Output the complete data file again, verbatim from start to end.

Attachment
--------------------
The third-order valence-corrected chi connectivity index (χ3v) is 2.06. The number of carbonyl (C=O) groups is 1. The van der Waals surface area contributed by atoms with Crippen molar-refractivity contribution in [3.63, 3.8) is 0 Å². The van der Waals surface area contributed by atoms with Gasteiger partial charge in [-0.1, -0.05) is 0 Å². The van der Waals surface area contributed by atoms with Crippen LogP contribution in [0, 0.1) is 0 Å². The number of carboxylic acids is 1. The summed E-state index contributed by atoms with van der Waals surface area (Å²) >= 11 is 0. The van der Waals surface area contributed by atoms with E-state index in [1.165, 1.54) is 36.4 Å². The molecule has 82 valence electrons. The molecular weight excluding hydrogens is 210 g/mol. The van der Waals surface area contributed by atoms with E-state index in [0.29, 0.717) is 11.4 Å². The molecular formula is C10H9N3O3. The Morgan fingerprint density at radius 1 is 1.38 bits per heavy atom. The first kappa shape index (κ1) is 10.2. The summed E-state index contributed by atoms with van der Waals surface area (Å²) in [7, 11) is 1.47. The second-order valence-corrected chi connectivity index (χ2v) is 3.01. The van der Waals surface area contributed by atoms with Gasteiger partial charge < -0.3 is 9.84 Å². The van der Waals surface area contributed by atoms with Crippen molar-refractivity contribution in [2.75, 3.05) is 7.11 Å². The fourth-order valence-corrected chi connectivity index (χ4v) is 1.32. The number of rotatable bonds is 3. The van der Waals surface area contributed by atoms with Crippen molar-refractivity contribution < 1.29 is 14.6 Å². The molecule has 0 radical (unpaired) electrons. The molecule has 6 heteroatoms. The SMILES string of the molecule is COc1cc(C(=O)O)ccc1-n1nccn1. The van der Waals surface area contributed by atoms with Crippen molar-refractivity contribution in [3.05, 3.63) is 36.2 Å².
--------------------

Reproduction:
The third-order valence-corrected chi connectivity index (χ3v) is 2.06. The number of carbonyl (C=O) groups is 1. The van der Waals surface area contributed by atoms with Crippen molar-refractivity contribution in [3.63, 3.8) is 0 Å². The van der Waals surface area contributed by atoms with Gasteiger partial charge in [-0.1, -0.05) is 0 Å². The van der Waals surface area contributed by atoms with Crippen LogP contribution in [0, 0.1) is 0 Å². The number of carboxylic acids is 1. The summed E-state index contributed by atoms with van der Waals surface area (Å²) >= 11 is 0. The van der Waals surface area contributed by atoms with E-state index in [1.165, 1.54) is 36.4 Å². The molecule has 82 valence electrons. The molecular weight excluding hydrogens is 210 g/mol. The van der Waals surface area contributed by atoms with E-state index in [0.29, 0.717) is 11.4 Å². The molecular formula is C10H9N3O3. The Morgan fingerprint density at radius 1 is 1.38 bits per heavy atom. The first kappa shape index (κ1) is 10.2. The summed E-state index contributed by atoms with van der Waals surface area (Å²) in [7, 11) is 1.47. The second-order valence-corrected chi connectivity index (χ2v) is 3.01. The van der Waals surface area contributed by atoms with Gasteiger partial charge < -0.3 is 9.84 Å². The van der Waals surface area contributed by atoms with Crippen molar-refractivity contribution in [2.75, 3.05) is 7.11 Å². The fourth-order valence-corrected chi connectivity index (χ4v) is 1.32. The number of rotatable bonds is 3. The van der Waals surface area contributed by atoms with Crippen molar-refractivity contribution < 1.29 is 14.6 Å². The molecule has 0 radical (unpaired) electrons. The molecule has 6 heteroatoms. The SMILES string of the molecule is COc1cc(C(=O)O)ccc1-n1nccn1. The van der Waals surface area contributed by atoms with Crippen molar-refractivity contribution in [3.05, 3.63) is 36.2 Å².